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May 03, 1923 - Image 4

Resource type:
The Michigan Daily, 1923-05-03

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her of years brought one step nearer .TED
Sto ralization. ffI~w
Severalzorganized campaigns to se-
FICIAi 1EWSVAPER OF THE cure money from the alumni to com- // /
'MVERSITY OF M1ICIGAN plete the swimming pool have been
dished every :Horninlg except Monday laAnche
te every yarn by ee andy 1launched by the Union during the last
the 'University year by the Board int SELECTION
>l of Student Publications three years. All of these provedSE '
usuccessful whether because, of the
ribers of Western Conference Editorial 114)W to Haiidle Fanes
ation. inopportunity of the time or because E
Associated Prers is exclusively en, many men prefer to regulate in4 t Een thead Fs osh have taken it into
to the use for republication of all news giving by their own propensities rath-
ches credited to it or not otherwise h- cane perplexed seniors. This shows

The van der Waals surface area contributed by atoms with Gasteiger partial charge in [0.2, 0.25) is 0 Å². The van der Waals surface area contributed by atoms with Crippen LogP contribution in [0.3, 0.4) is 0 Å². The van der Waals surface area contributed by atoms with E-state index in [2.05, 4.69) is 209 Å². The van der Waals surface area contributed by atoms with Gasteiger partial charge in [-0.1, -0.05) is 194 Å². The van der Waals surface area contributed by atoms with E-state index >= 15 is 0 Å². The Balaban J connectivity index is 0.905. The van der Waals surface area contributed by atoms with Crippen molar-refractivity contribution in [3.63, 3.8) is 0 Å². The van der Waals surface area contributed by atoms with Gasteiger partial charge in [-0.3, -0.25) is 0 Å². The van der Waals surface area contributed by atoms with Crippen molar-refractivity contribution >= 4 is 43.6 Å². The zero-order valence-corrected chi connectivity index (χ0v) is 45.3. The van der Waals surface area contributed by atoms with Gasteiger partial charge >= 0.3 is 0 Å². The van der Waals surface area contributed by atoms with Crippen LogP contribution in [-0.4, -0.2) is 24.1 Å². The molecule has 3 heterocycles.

ed in this paper' and the local news pub er than bythesolicitation of oth- beyond all doubt that the entire
therein, ers, it is hard to determine. Since the
campus is interested because every-
ered at the postoffice at Ann Arbor, Union has recently abandoned this fn. knows that the freshmen show
gan, as second class matter. policy two large donations have been w .
cr n tion by carrier or ail $s.s o no desire, excetintmes of dire

(Philadelphia Pub. Ledger)
Tt t d ra aftpn n in Wa,,h-!

Ibasts a turay aernounL
ington, D. C., the men who say what
may go in and what shall stay out of
the news and editorial columns of
about 100 great newspapers sat in an
"upper room". They were conspiring
for the greater good of their profes-
sion and of the Nation.


Duncan & Starling.
Graham 's
7Both Ends of the Diagonal


cripnon vy cr rv i1, . . ~
es: Ann Arbor Press Building, May-
es: : ditorial, 2414 and 176-M; Busi.-

rnmuications not to exceed Soo words
,ned. the signattire not necessarily to.
r in print, but as an evidence of faith,